“When you move the mobile polling booth to the football stadium on Friday nights, that does seem to have an impact on the election results,” Huffines said, offering no examples but adding: “There’s no question they do it.”

Nope, says Texas Association of School Boards spokesman Dax Gonzalez, whose organization opposes the bill.

“I don’t have data on where districts place mobile voting stations, but I would think districts are being smart and efficient in putting locations where large numbers of people gather,” he said. “In many communities across the state, Friday night football games would be a smart choice for reaching voters. And just because they’re watching football doesn’t mean they want to raise their property taxes to do so.”

State Rep. Valoree Swanson, R-Spring, this week filed HB 1773, which, among other things, would require all early voting locations in any election that includes bond issues or tax hikes to remain at the same locations throughout the early voting period. The bill also says a tax increase or bond election would be void “unless more than 25 percent of the registered voters” show up.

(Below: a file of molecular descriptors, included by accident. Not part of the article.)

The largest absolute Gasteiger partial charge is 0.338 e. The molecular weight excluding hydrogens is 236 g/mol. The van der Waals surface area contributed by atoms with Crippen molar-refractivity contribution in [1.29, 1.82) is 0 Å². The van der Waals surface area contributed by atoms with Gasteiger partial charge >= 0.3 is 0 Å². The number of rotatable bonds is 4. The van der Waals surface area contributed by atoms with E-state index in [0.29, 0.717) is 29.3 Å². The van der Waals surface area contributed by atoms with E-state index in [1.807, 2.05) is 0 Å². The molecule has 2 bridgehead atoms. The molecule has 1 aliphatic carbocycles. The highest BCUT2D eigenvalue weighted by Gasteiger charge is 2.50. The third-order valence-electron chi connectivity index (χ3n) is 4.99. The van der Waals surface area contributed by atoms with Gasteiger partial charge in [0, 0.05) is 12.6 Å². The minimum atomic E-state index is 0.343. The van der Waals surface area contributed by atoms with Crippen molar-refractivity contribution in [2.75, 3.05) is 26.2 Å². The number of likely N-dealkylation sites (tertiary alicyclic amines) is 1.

I went back to Huffines for clarification when I found out that what Travis County calls “mobile” early voting places might be different than the “movable” early voting places targeted in his bill. Travis County sets up temporary early voting places — in addition to permanent ones — at various locations for a day or several days. The “mobile” early voting places are put in permanent buildings — recreation centers, senior citizen facilities, state office buildings, outlying areas, etc. — not in trailers or trucks that are moved around.

Huffines said his intention — though the bill says polling places “may not be located in a movable structure” — is to ban all temporary early voting places, including those in permanent buildings, such as the ones in which 22,934 Travis County voters cast ballots last November.

“I do not want polling locations moving around that might influence the outcome of an election, one way or the other,” he said, adding that temporary early voting places in permanent buildings could be problematic depending on “who’s making the decision, what building they’re going to be in and who’s in the building.”